It’s not just religious people that might have cause to worry about immortality though. More broadly, life could become utterly meaningless without death. Death, for all of human existence, has been a certainty. Death is natural—anything that lives seems to die. Around this certainty, we have built normative ethical frameworks on how to live A Good Life, How to Be Happy, and Find Our Passions.
Immortalists push back against this account of death’s existential significance by framing it as a status quo bias. Death is bad. Our friends and family die, and we feel sad. We fear it for ourselves. But because it is certain, and because it is bad, and because humans are looking for ways to escape pain that is meaningless, we have sanctified death—constructing meaning around it where in fact there is none. In other words, life can be understood just as richly without the threat of its end.
“People say, oh, I don’t want to live past 100,” Kurzweil begins. “And I say, OK, I would like to hear you say that when you’re 100.” To reject this belief is a paradigm-shifting perspective, one that some say trivialises death. But we funnel billions of dollars into medical research in an attempt to combat cancer—the cure for cancer is regarded as a medical miracle—and yet we have not tried to fix the origins of that problem, which is harmful cell mutation over time as we age. This is like injecting anesthesia to numb a bone fracture, without ever setting it, while rationalising the bone fracture as an existential blessing.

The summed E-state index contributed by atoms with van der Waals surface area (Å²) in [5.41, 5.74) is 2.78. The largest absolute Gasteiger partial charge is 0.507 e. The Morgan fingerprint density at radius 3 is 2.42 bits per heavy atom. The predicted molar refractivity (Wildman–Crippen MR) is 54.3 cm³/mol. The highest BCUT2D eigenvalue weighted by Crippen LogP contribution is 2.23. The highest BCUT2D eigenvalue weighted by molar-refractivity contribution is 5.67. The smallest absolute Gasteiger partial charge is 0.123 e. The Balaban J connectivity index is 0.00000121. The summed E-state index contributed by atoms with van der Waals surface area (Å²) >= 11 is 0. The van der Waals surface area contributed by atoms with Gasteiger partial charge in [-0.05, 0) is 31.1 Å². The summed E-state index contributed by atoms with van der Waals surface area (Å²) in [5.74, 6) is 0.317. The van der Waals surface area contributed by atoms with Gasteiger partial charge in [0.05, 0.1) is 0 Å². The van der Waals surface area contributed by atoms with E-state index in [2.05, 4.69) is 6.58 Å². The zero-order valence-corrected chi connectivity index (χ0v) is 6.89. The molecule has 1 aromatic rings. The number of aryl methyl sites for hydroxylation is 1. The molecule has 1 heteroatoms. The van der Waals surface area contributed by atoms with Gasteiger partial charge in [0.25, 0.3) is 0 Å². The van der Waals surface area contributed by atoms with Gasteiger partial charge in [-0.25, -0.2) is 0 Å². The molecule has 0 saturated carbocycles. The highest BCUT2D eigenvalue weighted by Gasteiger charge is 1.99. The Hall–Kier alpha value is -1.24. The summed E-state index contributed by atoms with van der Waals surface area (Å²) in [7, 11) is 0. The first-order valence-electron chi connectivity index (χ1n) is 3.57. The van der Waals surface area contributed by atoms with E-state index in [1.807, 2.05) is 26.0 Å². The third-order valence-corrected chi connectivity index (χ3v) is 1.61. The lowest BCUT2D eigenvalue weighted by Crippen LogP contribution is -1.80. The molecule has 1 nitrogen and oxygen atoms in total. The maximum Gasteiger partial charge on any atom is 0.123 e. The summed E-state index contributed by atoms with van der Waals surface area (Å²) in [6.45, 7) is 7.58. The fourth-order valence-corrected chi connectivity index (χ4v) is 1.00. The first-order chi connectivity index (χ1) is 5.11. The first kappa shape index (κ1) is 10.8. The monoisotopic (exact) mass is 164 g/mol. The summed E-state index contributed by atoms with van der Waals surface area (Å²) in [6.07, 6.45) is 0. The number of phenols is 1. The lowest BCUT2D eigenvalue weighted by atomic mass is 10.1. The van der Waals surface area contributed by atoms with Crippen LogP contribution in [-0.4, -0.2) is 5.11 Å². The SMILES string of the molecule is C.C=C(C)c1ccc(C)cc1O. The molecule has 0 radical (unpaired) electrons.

Immortality might not just call into question the value of death, but also combat some of the thoughts that make life seem rationally depressing. Though it is not the only factor, a sense of purposelessness and depression often arises because of death. Nothing makes people feel more insignificant than the prospect that they might fade into complete nothingness, condemned to be forgotten by an indifferent universe. Immortality allays this fear.
But perhaps it is the fear of death, that the rocket above our heads might explode at any instant, that gives us the impetus to do anything at all. Life is short. Carpe diem. You Only Live Once, we hear, so make hay while the sun shines.
This cuts both ways: angst can just as easily stultify as energise. Remember how long you procrastinated in the face of an upcoming assignment? Removing the 80-year deadline most of us have would alleviate much of the existential dread accompanying the certainty of our own demise, and perhaps open our lives up to more fulfilling paths. Many now feel pressured to stay in unfulfilling relationships because it seems ‘too late’ to change, forced to settle with people they don’t love on pain of dying alone. Life under late capitalism is riddled with risk-averse anxiety, as people stay the course in jobs they hate to accumulate enough wealth to fund fulfilling activities, only to find themselves so ridden with ill-health upon retirement that they can’t enjoy the spoils. Immortality will give people the room for more comprehensive trial and error in all facets of their life (perhaps at some cost to monogamy). People aren’t likely to feel regret at having made imprudent choices, and will be free from the sort of counterfactual indulgences we often ask as we grow older. In place of “what if” people will ask “what now?”